Mi’kmaq and Wolastoqiyik leaders get set to meet to discuss self-government from the ground up

Leaders from Mi’kmaq and Wolastoqiyik First Nations are meeting in K’jipuktuk (Halifax) Tuesday starting Tuesday to share information on self-governance within their communities.

“We have to restructure ourselves, our local communities and local reserves,” said Roger Augustine, regional chief for New Brunswick and Prince Edward Island for the Assembly of First Nations (AFN).

“We have to do this before we start self-government, and this is what we are learning to get ready to do.”

Mi’kmaq and Wolastoqiyik First Nations leaders will be meeting in to learn ideas and discuss the framework of self-government for their own communities and nationhood.

About 300 people are expected to attend the First Nations Self Government Summit.

Augustine said this summit is a different strategy, bringing information from experts for the chiefs to use what they want, and think will work for them – a bottom up approach.

“The tragic news is that we were always pushed from the top,” said Augustine. “This is the design that the government thinks that should be done. I know Carolyn Bennett, she is pushing hard from what and how she understands all this should materialize, the Prime Minister has his own ideas how this should be done but that has to come from the Chiefs themselves across Canada and when they are ready, that is when it will unfold.”

The summit comes as the federal government is attempting to write legislation that it says will get First Nation communities out from under the Indian Act.

But many leaders are pushing back against the Recognition and Implementation of Rights Framework saying it is being rushed and their ideas for self-governance are not being listened to.

“The goal of the summit is to learn from other nations, examine existing policies as they develop their nationhood,” said co-host Chief Morley Googoo, regional chief for Nova Scotia and Newfoundland for the AFN.

Googoo said he is looking forward to hearing the many kinds of perspectives from people with a lot of knowledge.

“With 58 different tribes across the country, we all have a lot to learn from each other. We are looking for this region, the Mi’kmaq and Wolastoqiyik,” said Googoo.

“We want to look what will work for us and what will not work for us.”

Augustine said a lot of different knowledge from former national chiefs will open the dialogue to what self-government should look like for this region.

“Chief Ovide Mercredi worked strongly with provincial governments, a lot of expertise, a lot of internal and external intelligence that he is going to share. Chief Matthew Coon Come is an aggressive leader and still doing a lot of work in self-government, he has taken on the approach with economics, he knows to have power you have to have a treasury to do things,” said Augustine.

Economics will be an important aspect of the summit.

“When time comes when government puts on pressure on first nations, chiefs and councillors, you need the necessary funds to defend yourself, or you have to take what is offered,” said Augustine.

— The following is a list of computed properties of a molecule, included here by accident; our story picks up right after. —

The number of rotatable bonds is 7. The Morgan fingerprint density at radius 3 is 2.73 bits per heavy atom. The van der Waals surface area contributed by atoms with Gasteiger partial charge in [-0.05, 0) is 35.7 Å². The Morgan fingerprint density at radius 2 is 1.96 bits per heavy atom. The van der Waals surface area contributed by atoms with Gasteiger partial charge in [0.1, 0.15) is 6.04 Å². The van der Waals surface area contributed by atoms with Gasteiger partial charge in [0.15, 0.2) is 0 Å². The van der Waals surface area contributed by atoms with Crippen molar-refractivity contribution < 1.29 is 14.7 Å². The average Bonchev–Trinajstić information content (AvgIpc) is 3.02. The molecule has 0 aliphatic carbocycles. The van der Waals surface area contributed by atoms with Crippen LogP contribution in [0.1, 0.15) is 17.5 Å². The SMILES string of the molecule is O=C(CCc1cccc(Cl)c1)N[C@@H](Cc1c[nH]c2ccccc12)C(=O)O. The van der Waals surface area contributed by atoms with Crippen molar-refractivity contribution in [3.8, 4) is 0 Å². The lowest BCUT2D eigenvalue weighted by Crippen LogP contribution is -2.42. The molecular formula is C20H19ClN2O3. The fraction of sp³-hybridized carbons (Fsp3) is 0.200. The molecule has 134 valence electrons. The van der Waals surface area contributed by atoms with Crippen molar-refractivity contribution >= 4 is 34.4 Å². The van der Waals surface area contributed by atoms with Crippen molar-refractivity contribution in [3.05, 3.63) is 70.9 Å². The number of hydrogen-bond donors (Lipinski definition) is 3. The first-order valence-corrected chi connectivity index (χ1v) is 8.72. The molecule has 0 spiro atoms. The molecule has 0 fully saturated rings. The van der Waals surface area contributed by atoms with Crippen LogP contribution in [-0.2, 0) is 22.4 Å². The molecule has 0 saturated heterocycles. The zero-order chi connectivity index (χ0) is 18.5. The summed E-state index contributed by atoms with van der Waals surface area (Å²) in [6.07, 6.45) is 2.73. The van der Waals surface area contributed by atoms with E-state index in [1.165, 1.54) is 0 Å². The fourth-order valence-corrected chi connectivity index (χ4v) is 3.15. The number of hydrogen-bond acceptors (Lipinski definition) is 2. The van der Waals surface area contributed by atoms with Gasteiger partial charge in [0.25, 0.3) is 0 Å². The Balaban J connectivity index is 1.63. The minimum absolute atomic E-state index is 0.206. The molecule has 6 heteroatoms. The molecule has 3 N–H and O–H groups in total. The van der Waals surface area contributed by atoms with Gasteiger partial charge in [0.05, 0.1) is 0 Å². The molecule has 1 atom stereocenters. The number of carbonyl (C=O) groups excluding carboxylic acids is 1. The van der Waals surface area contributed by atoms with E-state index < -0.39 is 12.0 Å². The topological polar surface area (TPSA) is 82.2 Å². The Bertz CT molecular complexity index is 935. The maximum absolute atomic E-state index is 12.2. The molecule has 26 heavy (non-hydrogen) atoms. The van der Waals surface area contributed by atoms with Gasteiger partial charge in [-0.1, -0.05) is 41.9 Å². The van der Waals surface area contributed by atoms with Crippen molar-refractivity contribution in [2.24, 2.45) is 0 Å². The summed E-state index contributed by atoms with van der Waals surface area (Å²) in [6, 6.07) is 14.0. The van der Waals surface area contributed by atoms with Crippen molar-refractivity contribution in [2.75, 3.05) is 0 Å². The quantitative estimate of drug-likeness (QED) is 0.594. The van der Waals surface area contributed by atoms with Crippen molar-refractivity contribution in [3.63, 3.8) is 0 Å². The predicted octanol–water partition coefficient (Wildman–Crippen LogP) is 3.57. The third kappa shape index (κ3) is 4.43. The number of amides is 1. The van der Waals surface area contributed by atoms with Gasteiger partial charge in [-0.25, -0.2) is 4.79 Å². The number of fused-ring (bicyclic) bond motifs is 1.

Googoo said he hopes to inspire people and wants to find what self-governance looks like on Mi’kmaq territory.

“Our culture and traditions are our own, there is a split of understanding with the governments. We lived in balance with the land. Our societies are still different, now we need to find our own governance our own way,” said Googoo.

“Our provinces could be more flexible with us trying to be self-sustaining.”

Googoo said the moose hunt is an example.

“The law of treaty right needs to be acknowledged, and for fishery we have a right for moderate livelihood, and we need more than small agreements,” he said. “Indigenous plans should be added to developments and future endeavours of the province. We want to work with the province as economic partners.

“Business should not go on as usual when we are fed words of reconciliation. That does not help the economy in our First Nations, it does not change the salt boxes homes in our communities. If we want a good quality of life, we should have the same quality of houses as everyone,” said Googoo.

People have been struggling with these issues for decades and Googoo said it is time for change.

He said the first step is to develop a framework, to come together.

Googoo said he wants to use his leadership for the positive and make change.

The summit is to bring added value and develop the framework to be prepared for the future, so we will be more independent of the federal government, no matter who is in power.

Communities need the structure to stand on their own, and that is what we are working towards.

The AFN is reaching out to the chiefs and council.

“We are not pushing any concept or strategy, this is not the end all, just some high-level intelligence and expertise,” said Augustine.

“We have to readdress the AFN to accommodate self-government strategy. A lot of work has to be done at home, by individual Chiefs and their community.”

This is the beginning of the structuring of self -government, more summits are planned so all communities are included.

“Morley and I both have a lot to learn, we are going to be listening to our local Chiefs and Councillors, we have a long way to go,” said Augustine.

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